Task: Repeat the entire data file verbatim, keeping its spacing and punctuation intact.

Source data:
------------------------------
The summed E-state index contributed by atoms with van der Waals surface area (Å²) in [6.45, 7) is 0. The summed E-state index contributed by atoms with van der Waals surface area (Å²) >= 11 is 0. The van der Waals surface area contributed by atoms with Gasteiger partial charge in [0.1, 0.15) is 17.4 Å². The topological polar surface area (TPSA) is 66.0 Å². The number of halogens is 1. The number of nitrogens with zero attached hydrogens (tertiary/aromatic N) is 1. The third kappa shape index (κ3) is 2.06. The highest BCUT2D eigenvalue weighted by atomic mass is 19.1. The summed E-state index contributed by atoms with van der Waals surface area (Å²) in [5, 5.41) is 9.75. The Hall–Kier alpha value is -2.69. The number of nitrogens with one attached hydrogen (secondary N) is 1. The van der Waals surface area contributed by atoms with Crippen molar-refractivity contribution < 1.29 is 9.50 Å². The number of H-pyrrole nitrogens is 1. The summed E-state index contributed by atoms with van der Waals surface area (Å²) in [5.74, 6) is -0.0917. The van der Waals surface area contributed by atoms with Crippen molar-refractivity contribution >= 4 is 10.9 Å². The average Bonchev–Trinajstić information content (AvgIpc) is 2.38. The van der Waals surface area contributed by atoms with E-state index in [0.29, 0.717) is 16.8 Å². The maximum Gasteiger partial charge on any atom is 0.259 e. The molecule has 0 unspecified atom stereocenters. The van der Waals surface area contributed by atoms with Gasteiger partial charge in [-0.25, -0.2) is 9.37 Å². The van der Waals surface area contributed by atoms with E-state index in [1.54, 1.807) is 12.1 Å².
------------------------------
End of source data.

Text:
The summed E-state index contributed by atoms with van der Waals surface area (Å²) in [6.45, 7) is 0. The summed E-state index contributed by atoms with van der Waals surface area (Å²) >= 11 is 0. The van der Waals surface area contributed by atoms with Gasteiger partial charge in [0.1, 0.15) is 17.4 Å². The topological polar surface area (TPSA) is 66.0 Å². The number of halogens is 1. The number of nitrogens with zero attached hydrogens (tertiary/aromatic N) is 1. The third kappa shape index (κ3) is 2.06. The highest BCUT2D eigenvalue weighted by atomic mass is 19.1. The summed E-state index contributed by atoms with van der Waals surface area (Å²) in [5, 5.41) is 9.75. The Hall–Kier alpha value is -2.69. The number of nitrogens with one attached hydrogen (secondary N) is 1. The van der Waals surface area contributed by atoms with Crippen molar-refractivity contribution < 1.29 is 9.50 Å². The number of H-pyrrole nitrogens is 1. The summed E-state index contributed by atoms with van der Waals surface area (Å²) in [5.74, 6) is -0.0917. The van der Waals surface area contributed by atoms with Crippen molar-refractivity contribution >= 4 is 10.9 Å². The average Bonchev–Trinajstić information content (AvgIpc) is 2.38. The van der Waals surface area contributed by atoms with E-state index in [0.29, 0.717) is 16.8 Å². The maximum Gasteiger partial charge on any atom is 0.259 e. The molecule has 0 unspecified atom stereocenters. The van der Waals surface area contributed by atoms with Gasteiger partial charge in [-0.25, -0.2) is 9.37 Å². The van der Waals surface area contributed by atoms with E-state index in [1.54, 1.807) is 12.1 Å².